What must a Type 3 marine sanitation have when boating on inland waters?

What must a Type 3 marine sanitation have when boating on inland waters?

A No Discharge Zone (NDZ) further prohibits the discharge of treated boat sewage. Within NDZ boundaries, vessel operators are required to retain their sewage discharges on-board for disposal at sea (beyond three miles from shore) or onshore at a pumpout facility.

What should you do when operating a boat in bad weather?

To prepare the boat to handle severe weather:

  1. Slow down, but keep enough power to maintain headway and steering.
  2. Close all hatches, windows, and doors to reduce the chance of swamping.
  3. Stow any unnecessary gear.
  4. Turn on your navigation lights.
  5. Keep bilges free of water.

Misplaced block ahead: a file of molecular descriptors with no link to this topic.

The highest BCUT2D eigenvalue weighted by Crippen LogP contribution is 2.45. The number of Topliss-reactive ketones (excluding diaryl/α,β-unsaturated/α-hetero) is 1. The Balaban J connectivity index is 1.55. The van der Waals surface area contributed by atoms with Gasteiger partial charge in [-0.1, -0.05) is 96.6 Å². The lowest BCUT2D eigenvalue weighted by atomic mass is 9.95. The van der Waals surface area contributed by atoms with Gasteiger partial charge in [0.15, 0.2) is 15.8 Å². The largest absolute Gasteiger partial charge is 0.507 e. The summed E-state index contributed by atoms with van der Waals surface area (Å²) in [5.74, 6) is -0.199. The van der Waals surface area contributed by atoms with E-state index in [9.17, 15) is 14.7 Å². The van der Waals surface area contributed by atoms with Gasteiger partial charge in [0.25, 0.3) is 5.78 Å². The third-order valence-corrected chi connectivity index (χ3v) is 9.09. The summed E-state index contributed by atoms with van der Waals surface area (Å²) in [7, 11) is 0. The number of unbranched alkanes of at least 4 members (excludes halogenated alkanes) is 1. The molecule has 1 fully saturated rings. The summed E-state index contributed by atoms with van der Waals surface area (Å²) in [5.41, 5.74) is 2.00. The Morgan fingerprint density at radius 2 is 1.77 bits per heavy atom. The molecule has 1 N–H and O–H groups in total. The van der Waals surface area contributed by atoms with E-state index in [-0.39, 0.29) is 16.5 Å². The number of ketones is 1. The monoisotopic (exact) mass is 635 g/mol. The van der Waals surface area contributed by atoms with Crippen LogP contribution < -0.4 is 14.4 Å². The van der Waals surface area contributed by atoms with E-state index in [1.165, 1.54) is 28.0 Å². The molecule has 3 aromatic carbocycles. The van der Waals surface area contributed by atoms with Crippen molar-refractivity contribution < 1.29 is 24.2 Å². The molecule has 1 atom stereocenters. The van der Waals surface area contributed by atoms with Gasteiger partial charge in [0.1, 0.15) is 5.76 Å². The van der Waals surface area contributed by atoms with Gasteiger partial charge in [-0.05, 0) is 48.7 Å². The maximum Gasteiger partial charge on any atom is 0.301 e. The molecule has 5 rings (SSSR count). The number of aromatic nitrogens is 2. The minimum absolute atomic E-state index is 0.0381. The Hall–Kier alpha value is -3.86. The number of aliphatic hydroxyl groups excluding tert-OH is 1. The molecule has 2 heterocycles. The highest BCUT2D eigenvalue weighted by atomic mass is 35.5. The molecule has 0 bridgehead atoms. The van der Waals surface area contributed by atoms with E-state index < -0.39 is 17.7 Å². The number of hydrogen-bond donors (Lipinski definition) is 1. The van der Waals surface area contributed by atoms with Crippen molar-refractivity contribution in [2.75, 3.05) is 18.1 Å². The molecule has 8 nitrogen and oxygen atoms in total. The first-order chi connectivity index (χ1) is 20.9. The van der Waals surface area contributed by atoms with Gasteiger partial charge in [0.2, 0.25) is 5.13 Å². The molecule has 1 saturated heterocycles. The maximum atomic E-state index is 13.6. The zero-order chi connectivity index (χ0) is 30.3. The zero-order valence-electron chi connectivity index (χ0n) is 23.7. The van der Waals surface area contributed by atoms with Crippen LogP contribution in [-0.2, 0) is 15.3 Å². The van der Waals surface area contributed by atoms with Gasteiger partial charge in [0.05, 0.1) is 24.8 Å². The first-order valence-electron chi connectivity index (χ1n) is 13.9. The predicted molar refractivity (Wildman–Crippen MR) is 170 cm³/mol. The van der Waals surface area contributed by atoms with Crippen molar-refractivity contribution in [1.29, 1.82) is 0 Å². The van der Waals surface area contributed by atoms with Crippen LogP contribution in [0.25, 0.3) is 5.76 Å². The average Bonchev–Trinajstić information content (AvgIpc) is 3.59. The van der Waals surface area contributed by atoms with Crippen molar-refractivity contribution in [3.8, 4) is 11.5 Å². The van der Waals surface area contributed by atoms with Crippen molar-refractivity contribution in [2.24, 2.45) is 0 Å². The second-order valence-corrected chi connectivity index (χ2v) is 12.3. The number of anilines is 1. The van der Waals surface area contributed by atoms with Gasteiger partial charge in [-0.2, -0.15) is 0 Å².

What should you do when your boat is in restricted visibility?

Operating in Restricted Visibility During periods of restricted visibility (such as rain, mist, heavy fog, or hours of darkness), you should slow to minimum speed to give your vessel an opportunity to maneuver should the risk of a collision arise.

What should I do if I hear another boat signal?

As a boater, if you hear another boat’s fog signal you must reduce speed. This also applies when you are in close quarters with another vessel. As well, if you detect a vessel on radar. Speed should be reduced to the minimum that allows you to stay on course.

Why is it hard to see a boat at night?

The most common causes of restricted visibility are: Night. Obviously it’s hard to see a boat at night, and to navigate around obstacles in the dark. At sunrise and sunset it can be difficult to make out shoreline features. Small boats may also be hard to identify.

What to do when there is fog on a boat?

Unless a risk of collision does not exist, an operator who hears the fog signal of another vessel ahead, is in a close-quarters situation with another vessel ahead, or detects the presence of another vessel by radar must reduce speed to the minimum at which the vessel can be kept on course.

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